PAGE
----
- Blockchain-based solutions can still use the standardized EDI messaging formats and therefore make use this important benefit of EDI
- Blockchain automatically safeguards the sequence of the transactions in a particular business process while EDI is one-way traffic and requires functional acknowledgements to be sent back to confirm a message has been received.
- By using smart contracts, data can be exchanged with multiple parties in one go and shared business rules can be applied during transmission
- The risk of losing any transaction is next to none on a blockchain
- The risk of fraud is next to none because ledgers are near impossible to hack
Conclusion: Blockchain or EDI?
To conclude, EDI is a proven technology that has been around for about 30 years; but has now been overtaken by blockchain technology as the superior transmission model. Blockchain technology offers the same benefits when it comes to enforcing a shared messaging standard but brings a single source of truth, immutability and other benefits as presented above. Systems based on enterprise blockchain protocols meet all the conditions that a modern enterprise would ask of an IT system. Therefore, we now can benefit from a superior blockchain-based transmission model for these messages.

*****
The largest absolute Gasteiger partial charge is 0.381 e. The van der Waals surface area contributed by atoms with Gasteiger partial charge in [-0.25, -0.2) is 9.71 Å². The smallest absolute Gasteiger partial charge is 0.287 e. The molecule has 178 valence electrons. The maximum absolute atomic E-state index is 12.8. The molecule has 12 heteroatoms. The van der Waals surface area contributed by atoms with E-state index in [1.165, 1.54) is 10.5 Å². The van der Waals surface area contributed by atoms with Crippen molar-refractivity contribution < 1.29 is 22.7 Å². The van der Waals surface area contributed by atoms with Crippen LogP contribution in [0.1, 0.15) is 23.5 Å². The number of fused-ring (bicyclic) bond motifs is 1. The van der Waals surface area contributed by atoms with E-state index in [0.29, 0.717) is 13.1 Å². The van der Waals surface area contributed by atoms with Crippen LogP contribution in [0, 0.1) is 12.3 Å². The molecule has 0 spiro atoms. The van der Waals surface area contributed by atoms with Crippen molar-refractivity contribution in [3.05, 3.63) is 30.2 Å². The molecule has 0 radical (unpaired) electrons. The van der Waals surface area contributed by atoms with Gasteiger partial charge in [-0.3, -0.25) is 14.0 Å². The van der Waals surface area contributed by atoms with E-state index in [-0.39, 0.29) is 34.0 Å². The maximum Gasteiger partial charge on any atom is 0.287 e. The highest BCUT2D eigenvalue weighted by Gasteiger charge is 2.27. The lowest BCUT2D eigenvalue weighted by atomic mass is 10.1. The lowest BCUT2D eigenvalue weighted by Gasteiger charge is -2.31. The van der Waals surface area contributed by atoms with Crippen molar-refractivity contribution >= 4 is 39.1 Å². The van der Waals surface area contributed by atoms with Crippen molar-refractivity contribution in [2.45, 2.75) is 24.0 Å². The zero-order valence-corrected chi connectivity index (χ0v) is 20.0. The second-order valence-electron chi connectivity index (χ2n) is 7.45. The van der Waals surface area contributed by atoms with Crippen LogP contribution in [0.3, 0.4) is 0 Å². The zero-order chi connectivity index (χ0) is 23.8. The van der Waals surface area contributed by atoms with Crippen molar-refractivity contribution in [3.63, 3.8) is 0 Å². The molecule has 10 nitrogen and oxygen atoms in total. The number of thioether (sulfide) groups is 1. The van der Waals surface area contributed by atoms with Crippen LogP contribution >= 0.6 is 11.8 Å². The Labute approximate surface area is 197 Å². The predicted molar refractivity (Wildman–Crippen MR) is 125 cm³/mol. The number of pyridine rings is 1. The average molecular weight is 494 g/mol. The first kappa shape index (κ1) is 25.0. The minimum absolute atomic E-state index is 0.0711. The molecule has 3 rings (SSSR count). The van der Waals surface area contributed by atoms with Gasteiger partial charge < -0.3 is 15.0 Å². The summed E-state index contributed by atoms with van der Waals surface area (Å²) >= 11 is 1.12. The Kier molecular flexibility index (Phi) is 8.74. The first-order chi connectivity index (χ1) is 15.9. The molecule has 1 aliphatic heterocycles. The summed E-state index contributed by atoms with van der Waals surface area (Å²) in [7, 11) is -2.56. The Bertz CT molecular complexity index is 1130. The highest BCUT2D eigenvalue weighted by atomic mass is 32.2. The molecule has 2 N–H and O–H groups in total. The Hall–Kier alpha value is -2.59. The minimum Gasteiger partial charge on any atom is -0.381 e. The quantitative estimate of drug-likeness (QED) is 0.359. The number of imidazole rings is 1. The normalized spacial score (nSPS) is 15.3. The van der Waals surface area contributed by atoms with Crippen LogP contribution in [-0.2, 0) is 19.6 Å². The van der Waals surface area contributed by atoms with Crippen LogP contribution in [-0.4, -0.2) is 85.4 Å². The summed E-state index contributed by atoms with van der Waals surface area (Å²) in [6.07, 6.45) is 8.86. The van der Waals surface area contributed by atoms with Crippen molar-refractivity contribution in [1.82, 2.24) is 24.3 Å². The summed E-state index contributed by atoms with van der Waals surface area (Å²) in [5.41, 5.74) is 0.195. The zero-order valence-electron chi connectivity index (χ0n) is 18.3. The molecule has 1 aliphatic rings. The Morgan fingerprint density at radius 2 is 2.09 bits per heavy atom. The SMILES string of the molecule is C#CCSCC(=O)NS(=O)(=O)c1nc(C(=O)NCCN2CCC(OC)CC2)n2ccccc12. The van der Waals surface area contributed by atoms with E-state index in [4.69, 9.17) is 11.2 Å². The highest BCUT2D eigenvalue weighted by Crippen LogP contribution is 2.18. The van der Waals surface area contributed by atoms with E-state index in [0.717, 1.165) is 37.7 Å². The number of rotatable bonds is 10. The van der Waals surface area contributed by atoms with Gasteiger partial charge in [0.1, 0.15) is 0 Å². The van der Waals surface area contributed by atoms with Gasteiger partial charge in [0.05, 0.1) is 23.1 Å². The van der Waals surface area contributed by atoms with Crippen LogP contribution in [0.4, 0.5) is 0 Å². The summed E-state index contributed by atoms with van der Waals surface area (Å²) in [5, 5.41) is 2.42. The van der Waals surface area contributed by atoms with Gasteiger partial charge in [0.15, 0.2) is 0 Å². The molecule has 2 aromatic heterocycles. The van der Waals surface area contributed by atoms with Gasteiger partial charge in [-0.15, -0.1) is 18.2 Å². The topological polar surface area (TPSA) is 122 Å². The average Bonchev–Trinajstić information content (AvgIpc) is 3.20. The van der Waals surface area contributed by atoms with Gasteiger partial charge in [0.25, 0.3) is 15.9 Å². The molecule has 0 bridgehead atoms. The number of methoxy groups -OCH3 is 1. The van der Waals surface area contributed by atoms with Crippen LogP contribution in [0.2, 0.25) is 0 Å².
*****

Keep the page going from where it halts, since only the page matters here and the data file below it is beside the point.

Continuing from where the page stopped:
EDI still works for peer-to-peer data exchange but lacks benefits that blockchain offers. If you are building a new system from scratch, blockchain clearly is the way to go. If you rely on EDI today, we advise you to modernize your stack with blockchain. In this way, you don’t have to throw away all your expensive EDI integrations immediately but phase it out while moving towards a blockchain-based future.